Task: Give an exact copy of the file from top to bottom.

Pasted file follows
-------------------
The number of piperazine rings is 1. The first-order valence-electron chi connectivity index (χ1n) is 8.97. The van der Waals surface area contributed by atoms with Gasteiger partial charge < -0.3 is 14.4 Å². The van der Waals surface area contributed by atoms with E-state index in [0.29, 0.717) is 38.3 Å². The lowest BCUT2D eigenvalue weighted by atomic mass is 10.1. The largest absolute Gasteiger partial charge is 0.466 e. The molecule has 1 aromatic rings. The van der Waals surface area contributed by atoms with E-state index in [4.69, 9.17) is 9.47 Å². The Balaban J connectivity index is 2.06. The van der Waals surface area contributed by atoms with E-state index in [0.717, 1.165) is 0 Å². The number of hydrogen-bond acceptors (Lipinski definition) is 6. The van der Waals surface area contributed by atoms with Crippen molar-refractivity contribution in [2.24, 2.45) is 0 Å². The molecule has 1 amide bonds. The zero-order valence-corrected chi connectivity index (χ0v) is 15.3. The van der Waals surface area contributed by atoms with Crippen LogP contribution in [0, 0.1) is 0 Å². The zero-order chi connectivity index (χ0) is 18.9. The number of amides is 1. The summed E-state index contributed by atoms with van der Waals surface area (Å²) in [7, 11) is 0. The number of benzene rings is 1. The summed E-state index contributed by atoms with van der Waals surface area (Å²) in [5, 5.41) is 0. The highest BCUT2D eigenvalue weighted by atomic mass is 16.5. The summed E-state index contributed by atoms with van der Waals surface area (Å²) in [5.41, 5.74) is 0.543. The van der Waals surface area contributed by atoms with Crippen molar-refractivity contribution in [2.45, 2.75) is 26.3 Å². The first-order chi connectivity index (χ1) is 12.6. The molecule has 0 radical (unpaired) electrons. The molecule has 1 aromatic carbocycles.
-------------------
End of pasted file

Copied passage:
The number of piperazine rings is 1. The first-order valence-electron chi connectivity index (χ1n) is 8.97. The van der Waals surface area contributed by atoms with Gasteiger partial charge < -0.3 is 14.4 Å². The van der Waals surface area contributed by atoms with E-state index in [0.29, 0.717) is 38.3 Å². The lowest BCUT2D eigenvalue weighted by atomic mass is 10.1. The largest absolute Gasteiger partial charge is 0.466 e. The molecule has 1 aromatic rings. The van der Waals surface area contributed by atoms with E-state index in [4.69, 9.17) is 9.47 Å². The Balaban J connectivity index is 2.06. The van der Waals surface area contributed by atoms with E-state index in [0.717, 1.165) is 0 Å². The number of hydrogen-bond acceptors (Lipinski definition) is 6. The van der Waals surface area contributed by atoms with Crippen molar-refractivity contribution in [2.24, 2.45) is 0 Å². The molecule has 1 amide bonds. The zero-order valence-corrected chi connectivity index (χ0v) is 15.3. The van der Waals surface area contributed by atoms with Crippen LogP contribution in [0, 0.1) is 0 Å². The zero-order chi connectivity index (χ0) is 18.9. The number of amides is 1. The summed E-state index contributed by atoms with van der Waals surface area (Å²) in [7, 11) is 0. The number of benzene rings is 1. The summed E-state index contributed by atoms with van der Waals surface area (Å²) in [5, 5.41) is 0. The highest BCUT2D eigenvalue weighted by atomic mass is 16.5. The summed E-state index contributed by atoms with van der Waals surface area (Å²) in [5.41, 5.74) is 0.543. The van der Waals surface area contributed by atoms with Crippen molar-refractivity contribution in [2.45, 2.75) is 26.3 Å². The first-order chi connectivity index (χ1) is 12.6. The molecule has 0 radical (unpaired) electrons. The molecule has 1 aromatic carbocycles.